- The Washington Times - Monday, April 2, 2001

McCain's supporters

Tim Russert, host of NBC's "Meet the Press," yesterday read Sen. John McCain, Arizona Republican, some new Reuters/ Zogby Group polling data that prompted him to ask the Arizona Republican if he is in the wrong party.
In the poll, people were asked: "In the event of a dispute between Bush and McCain, who would you say is more likely to represent your views?"
The results found that 49 percent of respondents said Mr. McCain would better represent them, and 40 percent said Mr. Bush.
"Now let's look behind those numbers" to find out the political party affiliations of those who answered, Mr. Russert said, adding:
"Democrats: McCain, 69 percent; Bush, 17 percent.
"Independents: McCain, 57 percent; Bush, 31 percent.
"Republicans: McCain, 21 percent; Bush, 72 percent."
Asked if he's in the wrong party, Mr. McCain said, "I don't think so. Look, I'm the party of Abraham Lincoln and Theodore Roosevelt and Ronald Reagan. I'm proud of my record. I'm proud of my commitment to the principles of the party that I love. And I noticed that most of my Republican colleagues were pleased to have me come and campaign for them in the last election."

Lieberman and Gore

Sen. Joseph I. Lieberman, Connecticut Democrat, is pondering a presidential run in 2004 if his former running mate, Al Gore, decides to stay out of the race. But some of Mr. Lieberman's advisers apparently are questioning the wisdom of his imposing that condition.
Interviewed Saturday on CNN's "Evans, Novak, Hunt & Shields," Mr. Lieberman was asked about a report in the New York Times that said he had summoned two dozen political operatives to a meeting to talk about his presidential prospects.
"A number of these people were former Gore advisers who probably are saying it'd be a disaster if Al Gore were to run in 2004. What are you saying when they tell you that?" pundit Al Hunt asked Mr. Lieberman, the Democratic nominee for vice president in last year's election.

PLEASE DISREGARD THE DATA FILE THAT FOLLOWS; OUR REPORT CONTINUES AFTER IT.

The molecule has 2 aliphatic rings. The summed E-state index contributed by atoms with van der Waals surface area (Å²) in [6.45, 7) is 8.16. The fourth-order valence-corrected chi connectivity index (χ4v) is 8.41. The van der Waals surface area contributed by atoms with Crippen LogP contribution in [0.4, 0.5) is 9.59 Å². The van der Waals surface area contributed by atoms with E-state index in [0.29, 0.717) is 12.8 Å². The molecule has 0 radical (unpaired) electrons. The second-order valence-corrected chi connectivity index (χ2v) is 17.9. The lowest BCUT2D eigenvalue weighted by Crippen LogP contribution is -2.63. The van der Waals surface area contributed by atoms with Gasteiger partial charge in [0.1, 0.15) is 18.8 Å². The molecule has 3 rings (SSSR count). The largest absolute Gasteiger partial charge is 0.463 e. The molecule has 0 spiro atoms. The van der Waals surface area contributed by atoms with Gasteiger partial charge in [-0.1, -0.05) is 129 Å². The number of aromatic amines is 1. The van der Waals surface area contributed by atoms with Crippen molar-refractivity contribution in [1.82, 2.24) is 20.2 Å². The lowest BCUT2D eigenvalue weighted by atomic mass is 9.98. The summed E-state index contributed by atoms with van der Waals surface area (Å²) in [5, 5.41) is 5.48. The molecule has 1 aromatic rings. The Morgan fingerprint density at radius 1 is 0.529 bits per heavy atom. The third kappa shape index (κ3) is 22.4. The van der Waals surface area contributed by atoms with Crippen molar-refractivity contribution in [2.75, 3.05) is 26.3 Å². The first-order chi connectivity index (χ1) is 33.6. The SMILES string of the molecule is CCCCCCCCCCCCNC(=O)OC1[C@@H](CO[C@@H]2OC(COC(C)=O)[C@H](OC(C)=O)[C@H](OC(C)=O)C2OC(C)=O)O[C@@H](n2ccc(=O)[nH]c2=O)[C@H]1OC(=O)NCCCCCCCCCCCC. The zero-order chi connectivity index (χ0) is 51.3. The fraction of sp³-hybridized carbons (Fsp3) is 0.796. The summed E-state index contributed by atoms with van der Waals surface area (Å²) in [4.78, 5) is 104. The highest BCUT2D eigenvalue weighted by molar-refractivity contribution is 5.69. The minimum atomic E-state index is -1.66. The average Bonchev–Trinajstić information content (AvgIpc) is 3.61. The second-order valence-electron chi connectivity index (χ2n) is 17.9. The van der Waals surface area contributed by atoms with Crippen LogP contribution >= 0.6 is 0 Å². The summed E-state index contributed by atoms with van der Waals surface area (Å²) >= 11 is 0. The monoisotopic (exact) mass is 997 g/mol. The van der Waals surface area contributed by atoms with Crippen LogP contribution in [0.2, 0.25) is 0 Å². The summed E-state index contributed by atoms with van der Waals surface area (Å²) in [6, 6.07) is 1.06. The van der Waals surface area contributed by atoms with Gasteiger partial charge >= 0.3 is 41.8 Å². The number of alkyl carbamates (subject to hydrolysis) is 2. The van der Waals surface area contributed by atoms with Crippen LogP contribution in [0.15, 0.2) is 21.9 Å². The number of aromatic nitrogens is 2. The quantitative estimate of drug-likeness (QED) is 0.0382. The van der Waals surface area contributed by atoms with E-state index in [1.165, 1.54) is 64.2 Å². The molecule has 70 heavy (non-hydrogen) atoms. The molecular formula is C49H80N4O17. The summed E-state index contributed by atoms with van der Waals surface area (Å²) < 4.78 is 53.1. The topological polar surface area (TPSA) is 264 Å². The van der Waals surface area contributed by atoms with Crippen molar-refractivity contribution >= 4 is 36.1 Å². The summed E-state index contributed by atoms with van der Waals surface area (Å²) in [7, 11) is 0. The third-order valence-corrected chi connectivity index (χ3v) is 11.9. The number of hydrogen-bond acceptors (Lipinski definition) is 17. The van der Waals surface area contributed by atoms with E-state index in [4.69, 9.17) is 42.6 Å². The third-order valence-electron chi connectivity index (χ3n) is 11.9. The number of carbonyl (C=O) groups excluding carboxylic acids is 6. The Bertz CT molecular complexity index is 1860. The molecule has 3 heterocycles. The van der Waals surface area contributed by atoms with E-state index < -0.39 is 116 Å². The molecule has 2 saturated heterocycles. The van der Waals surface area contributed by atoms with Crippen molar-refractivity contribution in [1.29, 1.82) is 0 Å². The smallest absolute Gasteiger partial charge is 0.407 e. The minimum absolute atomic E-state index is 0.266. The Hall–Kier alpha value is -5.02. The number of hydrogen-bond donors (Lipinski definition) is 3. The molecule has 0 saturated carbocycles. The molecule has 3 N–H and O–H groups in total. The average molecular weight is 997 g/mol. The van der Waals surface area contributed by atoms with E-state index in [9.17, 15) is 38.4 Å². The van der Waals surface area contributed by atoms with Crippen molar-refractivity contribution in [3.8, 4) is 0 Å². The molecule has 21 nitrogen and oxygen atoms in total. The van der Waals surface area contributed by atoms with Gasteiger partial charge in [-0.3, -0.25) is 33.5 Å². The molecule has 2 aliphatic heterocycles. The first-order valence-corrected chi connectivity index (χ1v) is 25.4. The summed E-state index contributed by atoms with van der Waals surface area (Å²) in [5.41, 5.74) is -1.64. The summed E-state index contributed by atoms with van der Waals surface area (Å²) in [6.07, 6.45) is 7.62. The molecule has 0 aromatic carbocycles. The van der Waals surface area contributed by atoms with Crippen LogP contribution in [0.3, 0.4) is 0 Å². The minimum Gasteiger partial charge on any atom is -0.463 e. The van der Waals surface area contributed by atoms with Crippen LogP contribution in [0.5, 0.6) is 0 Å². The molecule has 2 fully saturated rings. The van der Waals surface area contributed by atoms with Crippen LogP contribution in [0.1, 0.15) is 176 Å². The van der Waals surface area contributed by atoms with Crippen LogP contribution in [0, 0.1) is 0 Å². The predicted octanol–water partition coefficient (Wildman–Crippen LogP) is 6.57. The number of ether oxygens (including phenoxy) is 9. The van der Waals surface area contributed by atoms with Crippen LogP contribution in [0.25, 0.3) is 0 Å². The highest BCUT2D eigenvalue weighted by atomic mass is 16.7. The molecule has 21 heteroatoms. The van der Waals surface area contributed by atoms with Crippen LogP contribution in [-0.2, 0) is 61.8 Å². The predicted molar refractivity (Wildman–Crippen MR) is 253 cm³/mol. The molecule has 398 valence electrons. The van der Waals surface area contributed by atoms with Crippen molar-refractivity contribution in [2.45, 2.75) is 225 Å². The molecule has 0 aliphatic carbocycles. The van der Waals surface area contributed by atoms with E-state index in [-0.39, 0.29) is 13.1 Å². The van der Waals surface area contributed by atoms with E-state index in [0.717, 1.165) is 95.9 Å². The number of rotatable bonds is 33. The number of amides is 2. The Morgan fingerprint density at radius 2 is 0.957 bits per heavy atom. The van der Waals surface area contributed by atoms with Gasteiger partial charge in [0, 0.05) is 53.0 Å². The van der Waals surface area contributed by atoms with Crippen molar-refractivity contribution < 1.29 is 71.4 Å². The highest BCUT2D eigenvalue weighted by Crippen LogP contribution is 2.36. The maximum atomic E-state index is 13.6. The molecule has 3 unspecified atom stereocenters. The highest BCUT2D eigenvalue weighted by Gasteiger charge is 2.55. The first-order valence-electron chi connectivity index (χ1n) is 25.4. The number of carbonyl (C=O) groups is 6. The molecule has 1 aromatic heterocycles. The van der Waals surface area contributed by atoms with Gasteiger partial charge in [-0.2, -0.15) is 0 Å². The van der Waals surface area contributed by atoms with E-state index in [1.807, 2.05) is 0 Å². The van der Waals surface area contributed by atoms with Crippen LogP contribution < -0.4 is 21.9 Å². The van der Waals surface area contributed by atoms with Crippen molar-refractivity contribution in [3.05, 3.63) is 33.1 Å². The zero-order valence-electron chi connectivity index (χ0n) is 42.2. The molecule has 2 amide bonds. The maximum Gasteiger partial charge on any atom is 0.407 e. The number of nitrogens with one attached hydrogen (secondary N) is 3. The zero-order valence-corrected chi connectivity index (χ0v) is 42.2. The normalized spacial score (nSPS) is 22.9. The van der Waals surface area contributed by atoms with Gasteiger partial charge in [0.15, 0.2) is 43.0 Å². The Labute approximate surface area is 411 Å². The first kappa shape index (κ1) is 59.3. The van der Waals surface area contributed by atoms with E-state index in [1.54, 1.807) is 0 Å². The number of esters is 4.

"Well, I don't hear that very much. And, you know, this is totally up to Al Gore," the senator said.
The people he met with "have friends who've said they want to be of help, and we just got together to talk about how I could be a better senator," Mr. Lieberman added.
Mr. Hunt then asked if the outcome of media vote recounts in Florida might affect the prospects of Mr. Gore's seeking a rematch with President Bush.
Mr. Lieberman said he does not know the answer to that question.
"You know, I keep in touch with the former vice president, and he's very focused on his teaching, on his lecturing. He's writing a book with Tipper about family and about families. And I don't think he's thinking about anything politically in the future yet. I'm sure he will, but I think not now," Mr. Lieberman said.

Blatant abuser

"Sen. Hillary Rodham Clinton's excuse that she needs the priciest hometown office space because of her huge troop of interns is drawing fire from ethics watchdogs, who say she is flouting employment rules," Paul Bedard writes in U.S. News & World Report.
"Explaining the need for a large, $514,148-a-year Manhattan suite, Clinton says she has to house 60 interns to handle constituent casework. But rules on page 112 of the closely held Senate Ethics Manual say interns shouldn't handle 'official or officially connected activities of the Senate office.' Volunteers are there for their 'educational benefit.'
"Says a Hill critic considering a General Accounting Office probe: 'There are privacy issues involved with that casework and workplace rules she's violating.' Senator C isn't the only slave driver. 'This has always been something to be concerned about,' says Pete Sepp of the National Taxpayers Union Foundation. 'But with 60 volunteers, she's probably the most blatant abuser.' Clinton's spokesman, Jim Kennedy, artfully blows it off: 'The interns we have are here for education purposes, and they are used in the same way as [for] other senators.' So there."